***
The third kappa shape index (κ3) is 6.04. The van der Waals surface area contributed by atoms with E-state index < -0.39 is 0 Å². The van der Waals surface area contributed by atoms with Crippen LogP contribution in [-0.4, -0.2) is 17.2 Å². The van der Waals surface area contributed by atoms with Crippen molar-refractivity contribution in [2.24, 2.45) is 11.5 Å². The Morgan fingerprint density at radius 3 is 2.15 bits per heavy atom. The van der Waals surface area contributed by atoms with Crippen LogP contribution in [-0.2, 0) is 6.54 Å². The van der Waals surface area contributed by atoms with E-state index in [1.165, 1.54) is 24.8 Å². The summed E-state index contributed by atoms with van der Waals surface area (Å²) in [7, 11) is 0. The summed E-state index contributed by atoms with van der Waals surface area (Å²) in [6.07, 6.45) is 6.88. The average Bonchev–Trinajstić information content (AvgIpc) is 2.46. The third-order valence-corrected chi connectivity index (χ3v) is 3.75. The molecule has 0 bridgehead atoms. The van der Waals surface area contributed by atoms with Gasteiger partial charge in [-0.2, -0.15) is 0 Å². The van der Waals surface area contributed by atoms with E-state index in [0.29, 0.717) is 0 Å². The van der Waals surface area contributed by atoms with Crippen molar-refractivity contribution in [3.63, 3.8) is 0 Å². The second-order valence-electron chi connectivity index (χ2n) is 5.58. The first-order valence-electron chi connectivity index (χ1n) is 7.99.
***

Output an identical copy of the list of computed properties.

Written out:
The third kappa shape index (κ3) is 6.04. The van der Waals surface area contributed by atoms with E-state index < -0.39 is 0 Å². The van der Waals surface area contributed by atoms with Crippen LogP contribution in [-0.4, -0.2) is 17.2 Å². The van der Waals surface area contributed by atoms with Crippen molar-refractivity contribution in [2.24, 2.45) is 11.5 Å². The Morgan fingerprint density at radius 3 is 2.15 bits per heavy atom. The van der Waals surface area contributed by atoms with Crippen LogP contribution in [-0.2, 0) is 6.54 Å². The van der Waals surface area contributed by atoms with E-state index in [1.165, 1.54) is 24.8 Å². The summed E-state index contributed by atoms with van der Waals surface area (Å²) in [7, 11) is 0. The summed E-state index contributed by atoms with van der Waals surface area (Å²) in [6.07, 6.45) is 6.88. The average Bonchev–Trinajstić information content (AvgIpc) is 2.46. The third-order valence-corrected chi connectivity index (χ3v) is 3.75. The molecule has 0 bridgehead atoms. The van der Waals surface area contributed by atoms with Gasteiger partial charge in [-0.2, -0.15) is 0 Å². The van der Waals surface area contributed by atoms with E-state index in [0.29, 0.717) is 0 Å². The van der Waals surface area contributed by atoms with Crippen molar-refractivity contribution in [3.63, 3.8) is 0 Å². The second-order valence-electron chi connectivity index (χ2n) is 5.58. The first-order valence-electron chi connectivity index (χ1n) is 7.99.